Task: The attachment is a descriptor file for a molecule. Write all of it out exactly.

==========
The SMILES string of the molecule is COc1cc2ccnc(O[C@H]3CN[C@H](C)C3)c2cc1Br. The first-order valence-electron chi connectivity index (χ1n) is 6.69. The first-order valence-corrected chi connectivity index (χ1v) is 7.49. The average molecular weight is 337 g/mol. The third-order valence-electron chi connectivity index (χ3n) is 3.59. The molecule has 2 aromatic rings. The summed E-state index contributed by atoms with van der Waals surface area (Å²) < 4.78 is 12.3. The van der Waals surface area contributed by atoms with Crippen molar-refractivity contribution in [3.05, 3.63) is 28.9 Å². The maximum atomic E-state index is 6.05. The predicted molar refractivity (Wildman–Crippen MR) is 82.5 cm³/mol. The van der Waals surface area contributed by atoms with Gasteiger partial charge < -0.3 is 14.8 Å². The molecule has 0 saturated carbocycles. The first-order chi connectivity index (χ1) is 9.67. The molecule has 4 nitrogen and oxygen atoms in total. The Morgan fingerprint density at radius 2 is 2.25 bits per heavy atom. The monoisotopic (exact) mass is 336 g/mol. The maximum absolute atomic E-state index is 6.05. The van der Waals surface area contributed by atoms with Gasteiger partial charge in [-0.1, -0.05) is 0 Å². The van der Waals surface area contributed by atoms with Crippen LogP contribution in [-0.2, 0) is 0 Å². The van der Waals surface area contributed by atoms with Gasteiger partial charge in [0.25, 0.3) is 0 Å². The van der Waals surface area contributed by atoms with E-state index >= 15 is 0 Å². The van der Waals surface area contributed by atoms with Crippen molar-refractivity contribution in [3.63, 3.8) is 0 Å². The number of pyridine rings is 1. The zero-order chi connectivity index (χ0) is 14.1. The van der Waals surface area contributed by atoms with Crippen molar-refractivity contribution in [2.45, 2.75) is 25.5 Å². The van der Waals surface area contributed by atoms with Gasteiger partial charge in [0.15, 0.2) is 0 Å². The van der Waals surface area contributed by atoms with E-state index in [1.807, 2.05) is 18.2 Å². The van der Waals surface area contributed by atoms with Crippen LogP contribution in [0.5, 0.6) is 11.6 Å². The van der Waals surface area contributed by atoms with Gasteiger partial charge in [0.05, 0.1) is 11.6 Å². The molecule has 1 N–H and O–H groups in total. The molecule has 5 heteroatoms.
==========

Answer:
The SMILES string of the molecule is COc1cc2ccnc(O[C@H]3CN[C@H](C)C3)c2cc1Br. The first-order valence-electron chi connectivity index (χ1n) is 6.69. The first-order valence-corrected chi connectivity index (χ1v) is 7.49. The average molecular weight is 337 g/mol. The third-order valence-electron chi connectivity index (χ3n) is 3.59. The molecule has 2 aromatic rings. The summed E-state index contributed by atoms with van der Waals surface area (Å²) < 4.78 is 12.3. The van der Waals surface area contributed by atoms with Crippen molar-refractivity contribution in [3.05, 3.63) is 28.9 Å². The maximum atomic E-state index is 6.05. The predicted molar refractivity (Wildman–Crippen MR) is 82.5 cm³/mol. The van der Waals surface area contributed by atoms with Gasteiger partial charge < -0.3 is 14.8 Å². The molecule has 0 saturated carbocycles. The first-order chi connectivity index (χ1) is 9.67. The molecule has 4 nitrogen and oxygen atoms in total. The Morgan fingerprint density at radius 2 is 2.25 bits per heavy atom. The monoisotopic (exact) mass is 336 g/mol. The maximum absolute atomic E-state index is 6.05. The van der Waals surface area contributed by atoms with Gasteiger partial charge in [-0.1, -0.05) is 0 Å². The van der Waals surface area contributed by atoms with Crippen LogP contribution in [-0.2, 0) is 0 Å². The van der Waals surface area contributed by atoms with Gasteiger partial charge in [0.25, 0.3) is 0 Å². The van der Waals surface area contributed by atoms with E-state index >= 15 is 0 Å². The van der Waals surface area contributed by atoms with Crippen molar-refractivity contribution in [3.63, 3.8) is 0 Å². The number of pyridine rings is 1. The zero-order chi connectivity index (χ0) is 14.1. The van der Waals surface area contributed by atoms with Crippen molar-refractivity contribution in [2.45, 2.75) is 25.5 Å². The van der Waals surface area contributed by atoms with Gasteiger partial charge in [0.15, 0.2) is 0 Å². The van der Waals surface area contributed by atoms with E-state index in [1.807, 2.05) is 18.2 Å². The van der Waals surface area contributed by atoms with Crippen LogP contribution in [0.5, 0.6) is 11.6 Å². The van der Waals surface area contributed by atoms with Gasteiger partial charge in [0.05, 0.1) is 11.6 Å². The molecule has 1 N–H and O–H groups in total. The molecule has 5 heteroatoms.